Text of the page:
Using spot (protein) expression profile analysis, we chose deliberately the top ten discrete spot expression profile groups (SEPG) (See additional file 1: Table s2). This statistical tool contained in Progenesis SameSpots software can be successfully used to extrapolate more information from the measured data and to get a picture of protein relations. It may help to find co-regulated, co-localized, or proteins related by other means. Practically three SEPG (groups 2-3 and 10) contain a simple protein in all their spots in each group (except spot 17 in group 3 and other spot co-identified proteins). Group 2 comprises talin-1; and it seems to be strongly overexpressed in AA activated platelets. Group 3 contains fibrinogen chains (beta and gamma); and it seems to be strongly underexpressed in thrombin activated platelets. This may be caused by an enzymatic activity of thrombin that splits fibrinopeptides A and B from released fibrinogen and yields fibrin monomers polymerizing into a fibrin net. Since platelets contain Factor XIII, catalyzing the formation of covalent bonds between epsilon aminogroups of lysine residues and gamma-carboxyl groups of glutamic acid residues, the fibrin molecules are covalently crosslinked. Fibrin crosslinking greatly affected molecular weights, especially of gamma and alpha fibrinogen chains (gamma-dimers, alpha polymers); and consequently fibrinogen chains levels seem to be underexpressed . Group 10 contains almost only thrombospondin-1 and seems to be strongly overexpressed in thrombin activated platelets in accordance with existing literature. Group 5 could be attached to the previous three groups. More than half of the group 5 spots contain PDZ and LIM domain protein 1; and two of the four remaining spots contain the same pair of proteins (zyxin and serotransferrin). PDZ and LIM domain protein 1 may act as an adapter that brings other proteins to the cytoskeleton. We observed thrombin induced underexpression of this protein in accordance with observed downregulation in TRAP activated platelets . Zyxin is an adhesion plaque protein and a regulator of actin filament assembly. It has been observed that zyxin changes its location (translocation to the platelet surface) in thrombin activated platelets  and the protein was found at the peripheral membrane in a differential study of GPVI activated platelets . It has been further shown that zyxin is released from platelets activated by thrombin .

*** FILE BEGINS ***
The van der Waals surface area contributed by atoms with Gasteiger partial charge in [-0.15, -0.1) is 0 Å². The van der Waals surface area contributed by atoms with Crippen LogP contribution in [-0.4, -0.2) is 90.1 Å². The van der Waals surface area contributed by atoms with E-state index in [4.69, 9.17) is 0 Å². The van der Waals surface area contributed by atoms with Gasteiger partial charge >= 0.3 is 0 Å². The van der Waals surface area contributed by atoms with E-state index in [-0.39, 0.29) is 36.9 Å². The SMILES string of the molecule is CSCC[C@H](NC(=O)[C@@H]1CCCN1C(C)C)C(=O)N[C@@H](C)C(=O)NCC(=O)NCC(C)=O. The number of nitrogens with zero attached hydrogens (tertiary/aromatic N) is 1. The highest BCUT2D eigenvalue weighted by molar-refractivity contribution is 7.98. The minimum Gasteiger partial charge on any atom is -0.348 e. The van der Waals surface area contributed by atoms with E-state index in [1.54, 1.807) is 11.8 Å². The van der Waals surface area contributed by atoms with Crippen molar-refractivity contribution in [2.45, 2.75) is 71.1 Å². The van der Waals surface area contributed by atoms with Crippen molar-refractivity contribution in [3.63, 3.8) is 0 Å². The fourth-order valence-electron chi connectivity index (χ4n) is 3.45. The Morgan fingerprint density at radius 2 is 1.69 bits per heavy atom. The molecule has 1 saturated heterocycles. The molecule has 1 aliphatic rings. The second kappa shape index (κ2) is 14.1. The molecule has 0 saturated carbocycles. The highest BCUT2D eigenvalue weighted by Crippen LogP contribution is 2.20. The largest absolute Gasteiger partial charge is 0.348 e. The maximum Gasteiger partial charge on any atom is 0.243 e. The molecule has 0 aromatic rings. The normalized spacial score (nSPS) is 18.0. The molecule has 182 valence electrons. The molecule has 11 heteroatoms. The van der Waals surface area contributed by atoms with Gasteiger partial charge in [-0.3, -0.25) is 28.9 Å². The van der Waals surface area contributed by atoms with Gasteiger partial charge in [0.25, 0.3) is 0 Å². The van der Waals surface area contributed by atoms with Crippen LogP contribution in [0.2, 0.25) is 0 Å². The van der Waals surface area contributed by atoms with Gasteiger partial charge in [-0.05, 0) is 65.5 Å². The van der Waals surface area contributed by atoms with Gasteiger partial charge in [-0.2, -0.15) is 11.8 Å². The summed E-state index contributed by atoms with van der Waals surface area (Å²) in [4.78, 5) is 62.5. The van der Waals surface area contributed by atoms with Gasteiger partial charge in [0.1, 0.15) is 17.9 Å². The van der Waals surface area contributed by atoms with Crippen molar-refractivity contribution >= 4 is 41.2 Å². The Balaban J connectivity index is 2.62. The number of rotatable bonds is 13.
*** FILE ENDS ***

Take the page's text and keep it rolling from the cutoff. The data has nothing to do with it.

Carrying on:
There is a category of several SEPG, consisting especially of cytoskeletal proteins (groups 1-2, 8-9). Protein spots of these groups seem to be strongly overexpressed in AA activated platelets (groups 1-2); or they embody a similar spot expression profile (groups 8-9), with putative overexpression in AA and in thrombin activated platelets. The platelet cytoskeleton is rapidly rearranged during platelet activation; and thus cytoskeletal proteins are generally modified to carry out their function. Other factors that can play an important role in protein expression changes are the reactive oxygen and nitrogen species generated during the process of platelet activation, especially in AA activated platelets. The effects of RONS on the modification of proteins were discussed above.
In the three remaining SEPG (4, 6, and 7), group 4 seems to be slightly underexpressed in thrombin activated platelets. This group contains primarily two proteins (pseudo-underexpression of fibrinogen chains was discussed in group 3): WD repeat-containing protein 1 and mitochondrial glycerol-3-phosphate dehydrogenase. WD repeat-containing protein 1 is a cytosolic protein involved in the disassembly of actin filaments. The protein is released by platelets during platelet activation by thrombin . It has been observed that it is translocated to the platelet surface by stimulation with thrombin . Moreover, it has been shown that WD repeat-containing protein 1 interacts with the platelet integrin αIIb regulatory motif . Its possible phosphorylation in thrombin activated platelets has been noted . Mitochondrial glycerol-3-phosphate dehydrogenase (a component of the glycerol phosphate shuttle) is located on the outer surface of the inner mitochondrial membrane. Because of the different localization of both proteins, we can exclude protein modification due to co-localization; and these proteins may be part of the thrombin specific activation or signal transduction pathway(s). Glycerol-3-phosphate dehydrogenase is involved in mitochondria energy production and thus either changes of its presence or its PTM might be expected in all platelet preparations activated independently with the three mentioned agonists. Surprisingly, only in thrombin activated platelets both the spots 26 and 71, containing glycerol-3-phosphate dehydrogenase, show strong underexpression (2.8 and 2.0 fold change) and no change in their expression was observed in AA or collagen activated platelets and in resting platelets. We have not yet obtained any information about possible PTMs of these proteins that could induce underexpression. Nevertheless, the phosphorylation of WD repeat-containing protein 1 and oxidative modifications of both proteins might be probably present. Due to different localizations of both proteins in platelets we speculate that these SEPG 4 proteins can mutually interact via another protein or proteins. The absence of such interaction-mediator(s) in SEPG 4 can be explained by the limits of 2D electrophoresis (detection and pI range limits etc.).